There are situations where a person may operate for “hire or reward” and not require an AOC. One situation is covered by subsection 700.02(3) of the CARs, which allows farmers who own their own planes to use them to spray herbicides within a 25-mi. radius from their farm centre.
Another situation, covered by subsection 700.02(4) of the CARs, concerns sightseeing flights conducted by flight schools. This type of activity is permitted, without the requirement for an AOC, if the various conditions set out in the CARs are met: specifically, the pilot must hold a flight training unit (FTU) operator certificate and a flight instructor rating, the flights must be conducted in accordance with visual flight rules (VFR) in a single-engine aircraft with no more than nine passengers, and for the purpose of sightseeing.
Another situation where someone could conduct an operation for hire or reward without an AOC would be if the Minister issued an exemption. Pursuant to subsection 5.9(2) of the Aeronautics Act, the Minister can issue exemptions from the application of any regulation, should the Minister be of the opinion that such exemptions are in the public interest and not likely to adversely affect aviation safety or security. For example, situations involving charity flights, where pilots have been reimbursed only for fuel costs, have been issued exemptions in the past.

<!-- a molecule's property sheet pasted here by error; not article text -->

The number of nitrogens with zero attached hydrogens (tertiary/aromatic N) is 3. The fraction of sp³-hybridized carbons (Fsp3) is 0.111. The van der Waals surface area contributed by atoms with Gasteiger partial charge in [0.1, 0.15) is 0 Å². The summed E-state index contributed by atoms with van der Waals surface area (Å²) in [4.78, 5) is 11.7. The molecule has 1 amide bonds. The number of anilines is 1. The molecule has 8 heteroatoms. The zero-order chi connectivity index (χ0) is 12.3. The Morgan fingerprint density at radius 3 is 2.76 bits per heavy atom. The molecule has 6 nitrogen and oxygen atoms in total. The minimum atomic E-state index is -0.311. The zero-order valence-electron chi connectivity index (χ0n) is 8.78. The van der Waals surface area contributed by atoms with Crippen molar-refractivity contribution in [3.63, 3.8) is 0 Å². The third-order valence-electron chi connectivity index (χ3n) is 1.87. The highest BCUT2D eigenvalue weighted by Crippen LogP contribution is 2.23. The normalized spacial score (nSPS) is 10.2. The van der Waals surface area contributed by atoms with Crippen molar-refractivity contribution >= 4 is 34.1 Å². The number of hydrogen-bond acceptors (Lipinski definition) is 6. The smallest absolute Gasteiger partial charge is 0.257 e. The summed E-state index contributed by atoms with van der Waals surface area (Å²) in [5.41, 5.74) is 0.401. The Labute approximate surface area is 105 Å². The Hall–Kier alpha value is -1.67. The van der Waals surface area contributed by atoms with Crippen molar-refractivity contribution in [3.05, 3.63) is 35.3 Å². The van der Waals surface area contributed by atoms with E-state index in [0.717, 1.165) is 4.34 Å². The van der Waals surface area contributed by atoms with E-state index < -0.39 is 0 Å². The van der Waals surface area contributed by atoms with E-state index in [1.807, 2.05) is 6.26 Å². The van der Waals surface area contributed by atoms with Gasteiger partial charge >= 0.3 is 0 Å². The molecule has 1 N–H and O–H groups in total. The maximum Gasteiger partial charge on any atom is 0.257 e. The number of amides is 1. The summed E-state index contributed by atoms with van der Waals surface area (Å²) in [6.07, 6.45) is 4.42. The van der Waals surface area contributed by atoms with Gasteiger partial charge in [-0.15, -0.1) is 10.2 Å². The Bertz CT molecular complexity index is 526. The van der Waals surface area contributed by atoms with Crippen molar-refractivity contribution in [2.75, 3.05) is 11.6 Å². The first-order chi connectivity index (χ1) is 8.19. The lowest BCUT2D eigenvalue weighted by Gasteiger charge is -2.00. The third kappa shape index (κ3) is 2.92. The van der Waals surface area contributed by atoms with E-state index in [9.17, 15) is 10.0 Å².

Another twist to the above concepts can be found if we look at section 401.28 of the CARs. This section deals with the reimbursement of costs incurred in respect of certain flights, by private pilots, in very specific circumstances.
Subsection 401.28(2) allows private pilots, who own their own aircraft, to receive reimbursements from passengers towards the operational costs of running the aircraft. Subsection 401.28(3) allows the private pilot to be reimbursed by his employer (who does not normally employ the person as a pilot). Subsection 401.28(4) allows private pilots to receive reimbursement when the flights are conducted for a “charitable, not-for-profit or public security organization”, on a volunteer basis. The three scenarios above are available only when certain specified criteria or conditions are met.
So, as we can see, the term “hire or reward” can be difficult to apply. Each situation must be looked at carefully in light of the case law and regulations that apply.
2. The occurence is real. Names and places have been changed.